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Death Whisper
19-10-2010, 02:44
We all know the Eldar are a dying race, with replenishment of numbers unequal to the attrition of constant galactic warfare.

We also know they have a phase of life (path) completely dedicated to war who are supposed to do all the fighting. If a given Craftworld's Aspect Warrior numbers are unequal to a task their seers deem necessary for survival, what would be their preferred course of action?

Are they more likely to swallow their pride and raise their own ancestors from their afterlife as soldiers, or would they let pride prevent them from doing so and instead sacrifice civilians as Guardians until they are no longer able to do so?

starlight
19-10-2010, 03:03
We all know the Eldar are a dying race, with replenishment of numbers unequal to the attrition of constant galactic warfare.

No we don't...we are *told* this, and many accept it...but that doesn't mean it's *true*.



We also know they have a phase of life (path) completely dedicated to war who are supposed to do all the fighting. If a given Craftworld's Aspect Warrior numbers are unequal to a task their seers deem necessary for survival, what would be their preferred course of action?

Not they don't...they can *choose* that path, but nothing I've read says they *must* choose that Path. Guardians are effectively Eldar Militia who fill military roles as needed.



Are they more likely to swallow their pride and raise their own ancestors from their afterlife as soldiers, or would they let pride prevent them from doing so and instead sacrifice civilians as Guardians until they are no longer able to do so?

Each Craftworld has it's own traditions and approaches to battle depending on the level of the threat.


Further reading. (http://wh40k.lexicanum.com/wiki/Eldar)

SgtTaters
19-10-2010, 03:18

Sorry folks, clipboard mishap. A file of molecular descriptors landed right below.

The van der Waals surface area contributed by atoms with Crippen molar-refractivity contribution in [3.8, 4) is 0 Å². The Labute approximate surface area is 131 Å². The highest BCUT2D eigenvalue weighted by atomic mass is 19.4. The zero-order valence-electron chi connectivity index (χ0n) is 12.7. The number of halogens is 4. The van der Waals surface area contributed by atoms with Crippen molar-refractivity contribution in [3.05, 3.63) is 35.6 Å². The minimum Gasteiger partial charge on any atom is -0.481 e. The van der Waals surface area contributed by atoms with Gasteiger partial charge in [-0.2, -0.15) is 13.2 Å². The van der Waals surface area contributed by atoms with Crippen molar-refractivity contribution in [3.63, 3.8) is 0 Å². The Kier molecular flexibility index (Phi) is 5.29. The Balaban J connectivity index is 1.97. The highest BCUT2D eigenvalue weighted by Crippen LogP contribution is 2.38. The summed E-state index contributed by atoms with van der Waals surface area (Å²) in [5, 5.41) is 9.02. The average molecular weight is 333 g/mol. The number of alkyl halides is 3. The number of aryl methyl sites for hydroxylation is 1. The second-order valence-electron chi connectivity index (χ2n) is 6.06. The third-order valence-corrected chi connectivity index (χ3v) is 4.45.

Saim Hann fields jetbike warriors that seem to operate outside of the path

Ulthwe has a weird non-Warrior path Black Guardian corps, lead by Warlocks

Alaitoc, despite rigid path adherence, makes great use of non-path outcasts

Biel Tann is big into the warrior path so they should have little need for guardians

Iyanden is the ghost army.


Really only one craftworld seems to focus on using aspect warriors, the rest do their own thing with non warrior path soldiers. That is pretty odd.

Death Whisper
19-10-2010, 03:20
No we don't...we are *told* this, and many accept it...but that doesn't mean it's *true*.

Well, that distinction is kind of (completely) meaningless, since we are "told" all of the fluff.


Not they don't...they can *choose* that path, but nothing I've read says they *must* choose that Path. Guardians are effectively Eldar Militia who fill military roles as needed.

What are you saying? They don't have a Warrior Path, but they can choose it? I referred to an Craftworld Eldar Path as a phase of life, because it isn't really like a career, since the Path calls to them, rather than them choosing it.

Guardians are those Eldar who are needed as soldiers but are not on the Path of the Warrior. The only reason they would be needed as soldiers would be if the professional (on the Path of the Warrior) soldiers are not equal to the task, which would most often be because of insufficient numbers.